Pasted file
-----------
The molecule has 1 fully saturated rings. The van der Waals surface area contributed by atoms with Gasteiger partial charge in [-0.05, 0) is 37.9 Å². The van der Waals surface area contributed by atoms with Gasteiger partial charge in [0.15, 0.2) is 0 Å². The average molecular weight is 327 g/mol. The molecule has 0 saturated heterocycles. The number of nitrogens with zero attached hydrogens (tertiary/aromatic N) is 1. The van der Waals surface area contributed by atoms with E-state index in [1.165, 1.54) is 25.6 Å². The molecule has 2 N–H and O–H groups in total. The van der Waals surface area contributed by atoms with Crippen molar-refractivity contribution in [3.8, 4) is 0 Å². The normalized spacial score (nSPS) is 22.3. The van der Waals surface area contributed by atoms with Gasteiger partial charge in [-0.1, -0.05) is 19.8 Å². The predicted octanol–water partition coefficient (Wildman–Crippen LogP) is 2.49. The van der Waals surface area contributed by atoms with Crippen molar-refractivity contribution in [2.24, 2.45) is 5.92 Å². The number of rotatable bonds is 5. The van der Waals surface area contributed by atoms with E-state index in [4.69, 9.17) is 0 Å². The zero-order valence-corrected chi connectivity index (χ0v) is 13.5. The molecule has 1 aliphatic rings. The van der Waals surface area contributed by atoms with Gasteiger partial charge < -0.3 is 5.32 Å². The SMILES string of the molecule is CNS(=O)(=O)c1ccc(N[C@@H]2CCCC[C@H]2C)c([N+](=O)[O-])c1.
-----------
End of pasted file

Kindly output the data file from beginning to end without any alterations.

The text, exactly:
The molecule has 1 fully saturated rings. The van der Waals surface area contributed by atoms with Gasteiger partial charge in [-0.05, 0) is 37.9 Å². The van der Waals surface area contributed by atoms with Gasteiger partial charge in [0.15, 0.2) is 0 Å². The average molecular weight is 327 g/mol. The molecule has 0 saturated heterocycles. The number of nitrogens with zero attached hydrogens (tertiary/aromatic N) is 1. The van der Waals surface area contributed by atoms with E-state index in [1.165, 1.54) is 25.6 Å². The molecule has 2 N–H and O–H groups in total. The van der Waals surface area contributed by atoms with Crippen molar-refractivity contribution in [3.8, 4) is 0 Å². The normalized spacial score (nSPS) is 22.3. The van der Waals surface area contributed by atoms with Gasteiger partial charge in [-0.1, -0.05) is 19.8 Å². The predicted octanol–water partition coefficient (Wildman–Crippen LogP) is 2.49. The van der Waals surface area contributed by atoms with Crippen molar-refractivity contribution in [2.24, 2.45) is 5.92 Å². The number of rotatable bonds is 5. The van der Waals surface area contributed by atoms with E-state index in [4.69, 9.17) is 0 Å². The zero-order valence-corrected chi connectivity index (χ0v) is 13.5. The molecule has 1 aliphatic rings. The van der Waals surface area contributed by atoms with Gasteiger partial charge < -0.3 is 5.32 Å². The SMILES string of the molecule is CNS(=O)(=O)c1ccc(N[C@@H]2CCCC[C@H]2C)c([N+](=O)[O-])c1.